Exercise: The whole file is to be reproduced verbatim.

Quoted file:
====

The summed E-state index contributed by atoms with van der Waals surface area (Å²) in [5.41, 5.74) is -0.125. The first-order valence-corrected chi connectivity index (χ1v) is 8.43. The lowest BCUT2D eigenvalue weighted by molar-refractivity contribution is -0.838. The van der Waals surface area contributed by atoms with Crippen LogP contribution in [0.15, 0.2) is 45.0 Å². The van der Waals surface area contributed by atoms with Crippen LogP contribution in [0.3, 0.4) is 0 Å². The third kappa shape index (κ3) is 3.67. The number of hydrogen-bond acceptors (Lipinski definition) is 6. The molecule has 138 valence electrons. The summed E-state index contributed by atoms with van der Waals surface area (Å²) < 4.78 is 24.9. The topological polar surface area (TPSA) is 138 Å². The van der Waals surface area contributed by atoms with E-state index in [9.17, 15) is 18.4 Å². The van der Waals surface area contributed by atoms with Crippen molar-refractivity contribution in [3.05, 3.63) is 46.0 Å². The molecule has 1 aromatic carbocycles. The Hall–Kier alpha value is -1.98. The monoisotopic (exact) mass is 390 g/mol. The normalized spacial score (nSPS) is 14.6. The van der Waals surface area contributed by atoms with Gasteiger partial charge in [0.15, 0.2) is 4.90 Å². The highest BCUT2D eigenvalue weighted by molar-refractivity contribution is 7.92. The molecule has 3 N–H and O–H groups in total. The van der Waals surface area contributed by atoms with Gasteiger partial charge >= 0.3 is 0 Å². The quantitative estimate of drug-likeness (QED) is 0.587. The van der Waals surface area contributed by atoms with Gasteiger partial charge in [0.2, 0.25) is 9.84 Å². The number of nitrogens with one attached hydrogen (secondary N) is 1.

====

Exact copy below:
The summed E-state index contributed by atoms with van der Waals surface area (Å²) in [5.41, 5.74) is -0.125. The first-order valence-corrected chi connectivity index (χ1v) is 8.43. The lowest BCUT2D eigenvalue weighted by molar-refractivity contribution is -0.838. The van der Waals surface area contributed by atoms with Crippen LogP contribution in [0.15, 0.2) is 45.0 Å². The van der Waals surface area contributed by atoms with Crippen LogP contribution in [0.3, 0.4) is 0 Å². The third kappa shape index (κ3) is 3.67. The number of hydrogen-bond acceptors (Lipinski definition) is 6. The molecule has 138 valence electrons. The summed E-state index contributed by atoms with van der Waals surface area (Å²) < 4.78 is 24.9. The topological polar surface area (TPSA) is 138 Å². The van der Waals surface area contributed by atoms with E-state index in [9.17, 15) is 18.4 Å². The van der Waals surface area contributed by atoms with Crippen molar-refractivity contribution in [3.05, 3.63) is 46.0 Å². The molecule has 1 aromatic carbocycles. The Hall–Kier alpha value is -1.98. The monoisotopic (exact) mass is 390 g/mol. The normalized spacial score (nSPS) is 14.6. The van der Waals surface area contributed by atoms with Gasteiger partial charge in [0.15, 0.2) is 4.90 Å². The highest BCUT2D eigenvalue weighted by molar-refractivity contribution is 7.92. The molecule has 3 N–H and O–H groups in total. The van der Waals surface area contributed by atoms with Gasteiger partial charge >= 0.3 is 0 Å². The quantitative estimate of drug-likeness (QED) is 0.587. The van der Waals surface area contributed by atoms with Gasteiger partial charge in [0.2, 0.25) is 9.84 Å². The number of nitrogens with one attached hydrogen (secondary N) is 1.